• practice communication and observational skills
  • and undertake assessments

to ensure you're ready for practice placement.

 

The social work course itself is outstanding. The support provided by my tutors has been invaluable. Studying social work at the University of Portsmouth has been an experience that I will never forget and will forever be grateful for.

Hannah Manders, BSc (Hons) Social Work

Careers and opportunities

When you successfully complete the course, you'll be eligible to apply to be a registered Social Worker. Our Careers and Employability service can help you find a job that puts your skills to use.

What can you do with a Social Work degree?

You can work in areas such as:

  • Social care settings
  • Rehabilitation services
  • Criminal justice
  • Voluntary organisations 
  • Advocacy agencies
  • Housing advice
  • Education settings such as schools and colleges

Recent graduates have gone to work for organisations including:

  • Hampshire County Council
  • Portsmouth City Council
  • Dorset Council
  • Southampton City Council
  • Spectrum Centre for Independent Living

What jobs can you do with a Social Work degree?

Roles our graduates have taken on include:

  • Social Worker
  • Care manager
  • Missing children and child exploitation coordinator 
  • Family support worker
  • Housing adviser
  • Independent domestic violence adviser

Work experience and career planning

You'll do at least 2 work placements on this course giving you more than 170 days of practical experience.

You can do placements in various areas to develop your social work skills and knowledge, including:

  • Social care settings for children and families
  • Social care settings for adults
  • Residential care for people with disabilities
  • Community mental health teams
  • Hospital social work departments
  • Voluntary organisations working with both children and adults
  • Advocacy agencies
  • Drug and alcohol treatment centres
  • Homelessness projects
  • Schools

Our Careers and Employability service can help you find other further relevant work experience while you study. We can help you identify placements, internships and voluntary roles that will complement your studies and build your CV.

After you leave the University, you can get help, advice and support for up to 5 years as you advance in your career.

Placements have been really helpful in preparation for practice. I have had two local authority placements during my degree. They have enabled me to obtain a full time position in adult services upon completing my course.

Daran Jarman, BSc (Hons) Social Work

What you'll study on this BSc (Hons) Social Work degree

Each module on this course is worth a certain number of credits.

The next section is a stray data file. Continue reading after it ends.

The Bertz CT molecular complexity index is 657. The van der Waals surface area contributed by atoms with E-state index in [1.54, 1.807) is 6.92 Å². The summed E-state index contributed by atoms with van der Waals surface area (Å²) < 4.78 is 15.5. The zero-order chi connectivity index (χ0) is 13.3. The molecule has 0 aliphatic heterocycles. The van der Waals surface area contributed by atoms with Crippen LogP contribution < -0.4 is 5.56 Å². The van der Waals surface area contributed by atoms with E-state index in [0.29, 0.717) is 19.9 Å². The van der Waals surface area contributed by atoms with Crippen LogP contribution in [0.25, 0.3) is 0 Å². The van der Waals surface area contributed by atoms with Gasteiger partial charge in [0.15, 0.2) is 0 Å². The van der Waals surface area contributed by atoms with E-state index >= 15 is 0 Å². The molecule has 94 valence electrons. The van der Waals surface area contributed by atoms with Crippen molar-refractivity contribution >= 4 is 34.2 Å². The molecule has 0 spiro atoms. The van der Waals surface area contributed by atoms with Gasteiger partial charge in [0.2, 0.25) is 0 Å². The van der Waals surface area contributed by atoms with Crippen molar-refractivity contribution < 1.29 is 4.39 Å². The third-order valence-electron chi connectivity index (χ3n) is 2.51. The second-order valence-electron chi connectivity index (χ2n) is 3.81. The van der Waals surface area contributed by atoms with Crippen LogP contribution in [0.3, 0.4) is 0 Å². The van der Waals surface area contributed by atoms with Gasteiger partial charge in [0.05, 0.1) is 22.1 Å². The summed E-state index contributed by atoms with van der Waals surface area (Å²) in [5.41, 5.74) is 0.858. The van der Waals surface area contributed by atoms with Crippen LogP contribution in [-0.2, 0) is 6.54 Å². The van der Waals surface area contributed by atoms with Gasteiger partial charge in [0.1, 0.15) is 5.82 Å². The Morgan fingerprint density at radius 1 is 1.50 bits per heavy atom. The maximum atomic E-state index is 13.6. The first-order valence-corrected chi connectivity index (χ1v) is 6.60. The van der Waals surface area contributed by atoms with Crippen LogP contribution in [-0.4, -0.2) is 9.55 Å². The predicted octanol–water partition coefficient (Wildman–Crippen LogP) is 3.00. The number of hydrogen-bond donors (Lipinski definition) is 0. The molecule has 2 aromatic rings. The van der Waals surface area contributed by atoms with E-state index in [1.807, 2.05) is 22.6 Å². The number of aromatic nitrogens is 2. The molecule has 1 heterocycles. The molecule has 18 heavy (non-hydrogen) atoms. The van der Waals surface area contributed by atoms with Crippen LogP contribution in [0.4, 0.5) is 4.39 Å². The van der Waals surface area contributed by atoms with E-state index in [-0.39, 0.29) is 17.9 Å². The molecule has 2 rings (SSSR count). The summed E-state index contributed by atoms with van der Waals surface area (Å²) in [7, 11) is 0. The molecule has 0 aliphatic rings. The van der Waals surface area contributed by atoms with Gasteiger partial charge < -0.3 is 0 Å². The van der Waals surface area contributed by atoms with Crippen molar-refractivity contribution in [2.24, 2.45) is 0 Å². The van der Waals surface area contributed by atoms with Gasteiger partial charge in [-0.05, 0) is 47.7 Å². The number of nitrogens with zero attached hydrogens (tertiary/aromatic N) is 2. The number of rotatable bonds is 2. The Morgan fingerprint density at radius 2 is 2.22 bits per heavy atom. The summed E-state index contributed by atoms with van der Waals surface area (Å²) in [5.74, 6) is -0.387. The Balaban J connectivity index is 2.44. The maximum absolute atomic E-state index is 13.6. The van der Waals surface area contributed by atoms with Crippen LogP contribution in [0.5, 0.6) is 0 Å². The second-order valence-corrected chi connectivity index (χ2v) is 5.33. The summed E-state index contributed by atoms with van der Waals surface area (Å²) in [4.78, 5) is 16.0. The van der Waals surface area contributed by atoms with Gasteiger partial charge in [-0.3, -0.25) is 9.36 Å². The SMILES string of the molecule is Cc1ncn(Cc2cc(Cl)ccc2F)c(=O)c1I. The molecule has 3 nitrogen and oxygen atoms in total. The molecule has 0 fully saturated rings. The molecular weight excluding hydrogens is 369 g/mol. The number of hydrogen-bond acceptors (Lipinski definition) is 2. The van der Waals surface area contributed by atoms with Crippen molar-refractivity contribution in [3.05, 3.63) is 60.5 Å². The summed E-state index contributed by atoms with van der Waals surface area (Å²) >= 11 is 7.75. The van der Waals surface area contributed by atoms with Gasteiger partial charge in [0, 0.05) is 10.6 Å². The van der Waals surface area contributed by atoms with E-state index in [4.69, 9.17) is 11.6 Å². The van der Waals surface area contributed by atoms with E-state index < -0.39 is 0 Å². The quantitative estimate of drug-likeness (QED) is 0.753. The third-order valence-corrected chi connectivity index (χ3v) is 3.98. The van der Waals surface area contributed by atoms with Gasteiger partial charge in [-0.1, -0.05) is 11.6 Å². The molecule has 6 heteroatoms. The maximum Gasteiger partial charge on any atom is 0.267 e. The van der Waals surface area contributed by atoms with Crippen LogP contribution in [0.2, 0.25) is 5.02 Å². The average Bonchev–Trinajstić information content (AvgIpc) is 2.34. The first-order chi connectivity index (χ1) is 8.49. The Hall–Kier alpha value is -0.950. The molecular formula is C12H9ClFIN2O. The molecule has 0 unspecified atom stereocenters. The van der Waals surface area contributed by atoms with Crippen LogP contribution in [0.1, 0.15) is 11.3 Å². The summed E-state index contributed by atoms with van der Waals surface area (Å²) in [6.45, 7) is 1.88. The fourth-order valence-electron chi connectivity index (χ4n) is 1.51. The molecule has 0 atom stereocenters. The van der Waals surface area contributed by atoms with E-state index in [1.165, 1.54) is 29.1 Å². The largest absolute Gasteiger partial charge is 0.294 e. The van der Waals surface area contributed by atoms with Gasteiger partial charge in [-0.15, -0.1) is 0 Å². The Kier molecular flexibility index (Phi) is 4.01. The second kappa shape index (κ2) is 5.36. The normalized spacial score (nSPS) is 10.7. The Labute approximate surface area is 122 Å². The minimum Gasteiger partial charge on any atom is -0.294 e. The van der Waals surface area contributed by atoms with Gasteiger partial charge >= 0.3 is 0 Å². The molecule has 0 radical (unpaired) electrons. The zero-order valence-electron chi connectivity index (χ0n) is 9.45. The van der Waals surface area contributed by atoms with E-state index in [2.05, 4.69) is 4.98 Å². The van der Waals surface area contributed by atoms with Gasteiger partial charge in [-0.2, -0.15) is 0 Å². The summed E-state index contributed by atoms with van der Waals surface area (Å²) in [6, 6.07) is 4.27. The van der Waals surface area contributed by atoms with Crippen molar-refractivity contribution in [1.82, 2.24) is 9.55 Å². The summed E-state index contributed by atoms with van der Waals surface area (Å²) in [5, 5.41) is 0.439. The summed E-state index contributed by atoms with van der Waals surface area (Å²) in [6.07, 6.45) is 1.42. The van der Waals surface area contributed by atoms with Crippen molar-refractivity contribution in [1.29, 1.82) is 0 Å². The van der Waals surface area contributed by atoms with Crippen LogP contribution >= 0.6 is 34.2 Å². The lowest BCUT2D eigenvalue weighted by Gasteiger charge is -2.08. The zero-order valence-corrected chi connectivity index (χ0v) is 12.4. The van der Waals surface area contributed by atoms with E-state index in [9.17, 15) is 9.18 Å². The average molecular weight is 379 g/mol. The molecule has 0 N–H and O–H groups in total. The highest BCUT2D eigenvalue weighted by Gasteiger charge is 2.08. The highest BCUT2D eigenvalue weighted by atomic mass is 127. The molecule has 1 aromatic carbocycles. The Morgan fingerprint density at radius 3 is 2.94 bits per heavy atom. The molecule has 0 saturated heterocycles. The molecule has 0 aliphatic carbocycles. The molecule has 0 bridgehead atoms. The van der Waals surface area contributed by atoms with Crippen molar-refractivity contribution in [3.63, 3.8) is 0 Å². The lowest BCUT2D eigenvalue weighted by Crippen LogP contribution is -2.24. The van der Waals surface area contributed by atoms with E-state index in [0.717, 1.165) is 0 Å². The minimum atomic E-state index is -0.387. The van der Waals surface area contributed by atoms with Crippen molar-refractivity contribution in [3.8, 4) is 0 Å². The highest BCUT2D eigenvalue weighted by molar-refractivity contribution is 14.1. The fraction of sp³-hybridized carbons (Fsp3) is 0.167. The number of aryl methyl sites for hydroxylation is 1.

In each year, you need to study modules worth a total of 120 credits. For example, four modules worth 20 credits and one module worth 40 credits.

Modules

Core modules in this year include:

  • Core Skills Training Framework
  • Law and Social Policy in Practice
  • Occupational Health Year 1
  • Readiness for Learning and Practice
  • Theory, Knowledge and Evidence in Social Work  

There are no optional modules in this year.

Core modules in this year include:

  • Core Skills Training Framework
  • Inclusion, Innovation and Empowerment
  • Occupational Health Year 2
  • Service User Inclusion and Co-Production
  • Social Work with Adults
  • Social Work with Children and Families
  • Using Evidence and Research in Social Work

There are no optional modules in this year.

Core modules in this year include:

  • Core Skills Training Framework
  • Professional Development and Employability
  • Project
  • Safeguarding – Adults and Children
  • Social Work Practice Placement 2 

There are no optional modules in this year.

We use the best and most current research and professional practice alongside feedback from our students to make sure course content is relevant to your future career or further studies.

Therefore, some course content may change over time to reflect changes in the discipline or industry and some optional modules may not run every year. If a module doesn’t run, we’ll let you know as soon as possible and help you choose an alternative module.

Academic skills support

As well as support by faculty teaching staff and your personal tutor, you can use the University’s Academic Skills Unit (ASK).

ASK provides one-to-one support in areas such as:

  • Academic writing
  • Note taking
  • Time management
  • Critical thinking
  • Presentation skills
  • Referencing
  • Working in groups
  • Revision, memory and exam techniques

If you have a disability or need extra support, the Additional Support and Disability Centre (ASDAC) will give you help, support and advice.

Support with English

If English isn't your first language, you can do one of our English language courses to improve your written and spoken English language skills before starting your degree. Once you're here, you can take part in our free In-Sessional English (ISE) programme to improve your English further.